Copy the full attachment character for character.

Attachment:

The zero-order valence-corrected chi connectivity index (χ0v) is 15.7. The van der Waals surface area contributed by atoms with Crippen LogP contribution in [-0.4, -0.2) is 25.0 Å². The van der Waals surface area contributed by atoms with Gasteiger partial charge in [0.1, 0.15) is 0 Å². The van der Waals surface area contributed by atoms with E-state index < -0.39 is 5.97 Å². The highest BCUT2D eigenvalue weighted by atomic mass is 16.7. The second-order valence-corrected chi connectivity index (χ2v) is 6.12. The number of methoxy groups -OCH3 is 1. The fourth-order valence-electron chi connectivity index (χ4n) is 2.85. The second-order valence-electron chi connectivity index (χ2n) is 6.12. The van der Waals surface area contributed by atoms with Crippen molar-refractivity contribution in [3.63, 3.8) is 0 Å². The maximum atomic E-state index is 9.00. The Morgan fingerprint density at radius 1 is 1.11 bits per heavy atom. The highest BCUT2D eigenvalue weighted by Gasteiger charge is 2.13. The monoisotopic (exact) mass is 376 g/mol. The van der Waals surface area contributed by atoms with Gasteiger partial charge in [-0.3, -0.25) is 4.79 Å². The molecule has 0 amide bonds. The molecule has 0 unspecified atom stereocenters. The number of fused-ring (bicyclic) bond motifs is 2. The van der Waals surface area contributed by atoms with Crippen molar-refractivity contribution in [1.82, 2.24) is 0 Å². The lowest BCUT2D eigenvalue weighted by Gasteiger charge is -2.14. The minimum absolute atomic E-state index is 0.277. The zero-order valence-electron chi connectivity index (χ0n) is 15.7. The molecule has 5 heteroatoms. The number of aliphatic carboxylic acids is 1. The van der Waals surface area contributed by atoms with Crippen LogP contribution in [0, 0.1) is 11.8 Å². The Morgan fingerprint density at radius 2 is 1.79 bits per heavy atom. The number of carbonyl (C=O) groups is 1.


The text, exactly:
The zero-order valence-corrected chi connectivity index (χ0v) is 15.7. The van der Waals surface area contributed by atoms with Crippen LogP contribution in [-0.4, -0.2) is 25.0 Å². The van der Waals surface area contributed by atoms with Gasteiger partial charge in [0.1, 0.15) is 0 Å². The van der Waals surface area contributed by atoms with E-state index < -0.39 is 5.97 Å². The highest BCUT2D eigenvalue weighted by atomic mass is 16.7. The second-order valence-corrected chi connectivity index (χ2v) is 6.12. The number of methoxy groups -OCH3 is 1. The fourth-order valence-electron chi connectivity index (χ4n) is 2.85. The second-order valence-electron chi connectivity index (χ2n) is 6.12. The van der Waals surface area contributed by atoms with Crippen molar-refractivity contribution in [3.63, 3.8) is 0 Å². The maximum atomic E-state index is 9.00. The Morgan fingerprint density at radius 1 is 1.11 bits per heavy atom. The highest BCUT2D eigenvalue weighted by Gasteiger charge is 2.13. The monoisotopic (exact) mass is 376 g/mol. The van der Waals surface area contributed by atoms with Gasteiger partial charge in [-0.3, -0.25) is 4.79 Å². The molecule has 0 amide bonds. The molecule has 0 unspecified atom stereocenters. The number of fused-ring (bicyclic) bond motifs is 2. The van der Waals surface area contributed by atoms with Crippen molar-refractivity contribution in [1.82, 2.24) is 0 Å². The lowest BCUT2D eigenvalue weighted by Gasteiger charge is -2.14. The minimum absolute atomic E-state index is 0.277. The zero-order valence-electron chi connectivity index (χ0n) is 15.7. The molecule has 5 heteroatoms. The number of aliphatic carboxylic acids is 1. The van der Waals surface area contributed by atoms with Crippen LogP contribution in [0, 0.1) is 11.8 Å². The Morgan fingerprint density at radius 2 is 1.79 bits per heavy atom. The number of carbonyl (C=O) groups is 1.